The Bulldozer who loves to ruck and roll

Zainab Alema has always loved the raw physicality of rugby and wants to inspire others to play it. The Richmond prop hopes to be the first Muslim woman to play for England

Zainab Alema rugby England Richmond
Combining her commitment to rugby with caring for three young children has not been easy for Zainab Alema. Photographed for Hyphen by Lina Geoushy

On a near-freezing evening at Richmond Athletic Ground in south-west London, a rugby coach is yelling at two dozen players. “Cossack into curtsey!” The women` respond by stretching their legs to the side, like Slavic dancers, then behind them, like ladies at court. At the shout of “Spider-Man!” the group’s members throw themselves onto the cold ground, contorting into the kind of positions you might find at the World Twister Championship.

Once the warm-up is finished, drills commence and the women pair off, to grapple and shoulder-butt each other. Rugby is a punishing sport and that’s what Zainab Alema, 30, has always loved about it. The raw physicality she encountered when she first played it at school as a teenager was something she’d never experienced before. It gave her a chance to let off steam and inhabit her own body. Twice-weekly training on an arctic January evening is part of the fun. 

Alema, a mother of three children, plays amateur rugby for Richmond RFC. “Our games are on Sundays, so when I do the school run on Monday I’m usually walking like a crab because everything hurts,” she said. “I’m sure the other mums always wonder why. They have no idea that every weekend I’m getting smashed on the pitch.” 

Alema’s sporting passion is not a secret but it is, she said, by no means common, either. She has met only three other Muslim women playing rugby in her 12-year club career.

Richmond Women compete in the Women’s Championship South, one league below the Premiership, the top tier of women’s domestic rugby. Before moving there two years ago, Alema was playing largely for fun at Barnes RFC in south London. Her reputation as a powerhouse tackler earned her the nickname “The Bulldozer”. In 2021, the British-Ghanaian neonatal nurse quit her NHS job and announced a new goal on Instagram: to become the first Muslim woman to play rugby for England.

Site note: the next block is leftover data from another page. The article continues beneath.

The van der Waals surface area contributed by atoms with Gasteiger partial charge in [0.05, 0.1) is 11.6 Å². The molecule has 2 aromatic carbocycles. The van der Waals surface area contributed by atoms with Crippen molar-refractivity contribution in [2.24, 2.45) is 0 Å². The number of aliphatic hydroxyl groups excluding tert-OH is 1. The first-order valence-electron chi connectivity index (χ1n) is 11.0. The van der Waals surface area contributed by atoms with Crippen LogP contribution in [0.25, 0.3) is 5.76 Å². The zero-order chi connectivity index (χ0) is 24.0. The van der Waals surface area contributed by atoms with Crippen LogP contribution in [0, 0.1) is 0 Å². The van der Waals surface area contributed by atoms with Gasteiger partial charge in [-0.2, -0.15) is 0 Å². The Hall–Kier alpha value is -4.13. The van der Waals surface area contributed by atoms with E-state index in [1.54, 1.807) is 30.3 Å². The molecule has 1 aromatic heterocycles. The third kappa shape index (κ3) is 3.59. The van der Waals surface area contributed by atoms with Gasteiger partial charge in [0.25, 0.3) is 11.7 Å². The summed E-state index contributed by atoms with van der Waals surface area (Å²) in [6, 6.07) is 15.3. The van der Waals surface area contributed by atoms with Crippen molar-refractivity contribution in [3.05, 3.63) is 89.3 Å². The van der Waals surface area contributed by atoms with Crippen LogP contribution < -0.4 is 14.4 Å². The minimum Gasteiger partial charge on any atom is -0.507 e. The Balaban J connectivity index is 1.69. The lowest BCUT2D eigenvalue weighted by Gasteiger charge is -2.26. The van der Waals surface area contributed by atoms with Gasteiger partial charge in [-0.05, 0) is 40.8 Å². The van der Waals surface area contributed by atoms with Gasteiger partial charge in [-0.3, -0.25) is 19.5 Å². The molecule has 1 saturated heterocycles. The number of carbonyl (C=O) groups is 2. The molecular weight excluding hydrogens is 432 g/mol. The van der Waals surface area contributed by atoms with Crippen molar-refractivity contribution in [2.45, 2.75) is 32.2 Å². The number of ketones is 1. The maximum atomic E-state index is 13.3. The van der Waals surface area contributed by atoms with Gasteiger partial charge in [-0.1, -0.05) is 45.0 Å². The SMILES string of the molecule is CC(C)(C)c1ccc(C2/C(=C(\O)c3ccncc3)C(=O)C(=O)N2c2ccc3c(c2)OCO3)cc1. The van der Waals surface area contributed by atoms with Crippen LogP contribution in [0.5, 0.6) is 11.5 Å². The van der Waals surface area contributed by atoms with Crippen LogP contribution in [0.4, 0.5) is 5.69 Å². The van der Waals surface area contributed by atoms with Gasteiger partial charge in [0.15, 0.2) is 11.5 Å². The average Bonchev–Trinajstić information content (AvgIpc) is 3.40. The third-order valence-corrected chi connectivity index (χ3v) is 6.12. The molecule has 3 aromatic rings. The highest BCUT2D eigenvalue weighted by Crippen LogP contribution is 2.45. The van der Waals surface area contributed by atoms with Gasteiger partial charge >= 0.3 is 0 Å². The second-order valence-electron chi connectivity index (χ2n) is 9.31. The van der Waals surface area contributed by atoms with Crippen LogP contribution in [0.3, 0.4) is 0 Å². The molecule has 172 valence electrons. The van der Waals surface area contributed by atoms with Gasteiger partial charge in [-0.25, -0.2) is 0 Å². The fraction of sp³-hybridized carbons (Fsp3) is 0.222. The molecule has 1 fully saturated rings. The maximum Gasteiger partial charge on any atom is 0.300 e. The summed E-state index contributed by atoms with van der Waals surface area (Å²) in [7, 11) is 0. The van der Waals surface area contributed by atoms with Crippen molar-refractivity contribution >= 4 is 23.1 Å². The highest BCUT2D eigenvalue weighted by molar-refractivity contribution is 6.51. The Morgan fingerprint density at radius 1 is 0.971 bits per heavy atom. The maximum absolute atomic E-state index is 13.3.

At the time, Alema was 28 years old, with three children under the age of six. She was playing for an amateur team in fourth-tier competition. She recalled thinking that she may have left it too late to make a bid for the national team and admits being scared to go public with her ambition. 

“I was so nervous: ‘What are people going to think? Are they going to just laugh at me?’” she said.

Instead, she received a level of support that she never dreamed of. Growing up, former England flanker Maggie Alphonsi was Alema’s all-time sporting hero. Today, she is a friend and trusted guide. 

Alema, who grew up on a council estate in Shepherd’s Bush, had never heard of rugby before she was a teenager

“When I was in my early 20s and felt I didn’t really belong in rugby, Maggie was the only Black woman in the England team,” said Alema. “It was her who made me believe I could play and belong. The idea that she’s now my mentor is incredible.”

The Thameside area of south-west London — including Richmond, Barnes and Twickenham — is a rugby union heartland. Alema, who grew up just a few miles away on a council estate in Shepherd’s Bush, had never heard of the game before she was a teenager. When a schoolteacher introduced it during a PE lesson, she was instantly hooked.

“None of the other girls wanted to roll on the floor or get dirty, but I was buzzing,” she said.

Alema’s father initially tried to put her off, she said: “He said rugby was for men, and why didn’t I go play tennis. I think he said that because of Serena Williams. He was also arguing that rugby was an elitist sport, but so is tennis.”